Black service members are up to two times more likely to face court-martial or other forms of military punishment than their white counterparts in an average year, an analysis by advocacy organization Protect Our Defenders has revealed.
According to USA Today, which received an advance copy of the study, the advocacy group for victims of sexual assault in the military went through Pentagon data from 2006 to 2015 to compile its report, and came up with the perhaps not-so-surprising results.
“Over the past decade, racial disparities have persisted in the military justice system without indications of improvement,” the report states. “These disparities are particularly striking for black service members, who face military justice or disciplinary action at much higher rates than white service members in every service branch. In fact, the size of the disparity between white and black service members’ military justices involvement has remained consistent over the years, and, in the case of the Air Force and Marine Corps has increased.”
A spokesperson for the Pentagon said that officials will look over the report while keeping in mind the Department of Defense’s policy that service members be able to serve in a discrimination-free environment.
“It is long-standing Department of Defense policy that service members must be afforded the opportunity to serve in an environment free from unlawful racial discrimination,” Johnny Michael, a Pentagon spokesman, said, according to USA Today. “The department will review any new information concerning implementation of and compliance with this policy.”
As the site notes, military services did provide different sets of data in response to the request from Protect Our Defenders, which does make comparisons between the branches of military more difficult. As an example, the Air Force gave proceedings from court martial and nonjudicial punishment from 2006 to 2015, while the Marine Corps handed over information concerning guilty findings for court martial and nonjudicial punishment for the same time period.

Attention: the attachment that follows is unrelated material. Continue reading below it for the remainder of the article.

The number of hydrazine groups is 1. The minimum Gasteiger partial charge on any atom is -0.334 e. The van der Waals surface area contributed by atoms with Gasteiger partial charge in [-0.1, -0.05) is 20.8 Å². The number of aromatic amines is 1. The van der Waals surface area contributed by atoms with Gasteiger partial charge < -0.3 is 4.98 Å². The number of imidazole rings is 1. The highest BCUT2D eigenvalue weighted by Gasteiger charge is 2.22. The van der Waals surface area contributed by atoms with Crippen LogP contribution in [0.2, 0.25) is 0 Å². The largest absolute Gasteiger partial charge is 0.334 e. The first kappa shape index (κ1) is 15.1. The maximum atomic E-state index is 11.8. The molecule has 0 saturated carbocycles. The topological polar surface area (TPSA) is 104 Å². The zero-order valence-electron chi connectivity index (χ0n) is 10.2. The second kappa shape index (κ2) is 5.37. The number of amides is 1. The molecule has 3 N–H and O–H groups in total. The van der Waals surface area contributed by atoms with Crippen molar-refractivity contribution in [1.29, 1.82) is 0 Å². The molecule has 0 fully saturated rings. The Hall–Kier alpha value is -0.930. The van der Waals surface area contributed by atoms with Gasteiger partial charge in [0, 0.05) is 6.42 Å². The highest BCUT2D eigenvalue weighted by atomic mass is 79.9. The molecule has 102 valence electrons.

Nonetheless, with the information provided, researchers discovered that the Marine Corps had some serious issues surrounding race, particularly in cases where the harshest penalties are an option. Black Marines were 2.6 times more likely than their white colleagues to get a guilty finding at a general court-martial.
Also noted in the study: Black airmen were 71 percent more likely than their white airmen to face court-martial or nonjudicial punishment.
In the Army, black soldiers were 61 percent more likely to face court-martial, while in the Navy, black sailors were 40 percent more likely to be court-martialed.
“From the findings of the study, race appears like it plays a big role, which is disheartening,” Don Christensen, president of Protect our Defenders and a former chief prosecutor for the Air Force, said, according to USA Today. “It seems to have a sizable role in determining if somebody’s going to go to court or receive nonjudicial punishment. I’m really not sure what exactly explains it, and that’s what is really troubling. The military has known about these numbers for decades and has done nothing about it.”
Christensen also pointed to a lack of diversity within the military as a possible reason that black troops see a disparity in justice. In 2016, approximately 78 percent of military officers were white, while about 8 percent were black.
“If you look at the leadership of military, it skews very dramatically white and male, and you would imagine that the closer relationships will be with white male subordinates,” Christensen said. “Hence, they probably get the benefit of the doubt that the African-American males don’t.”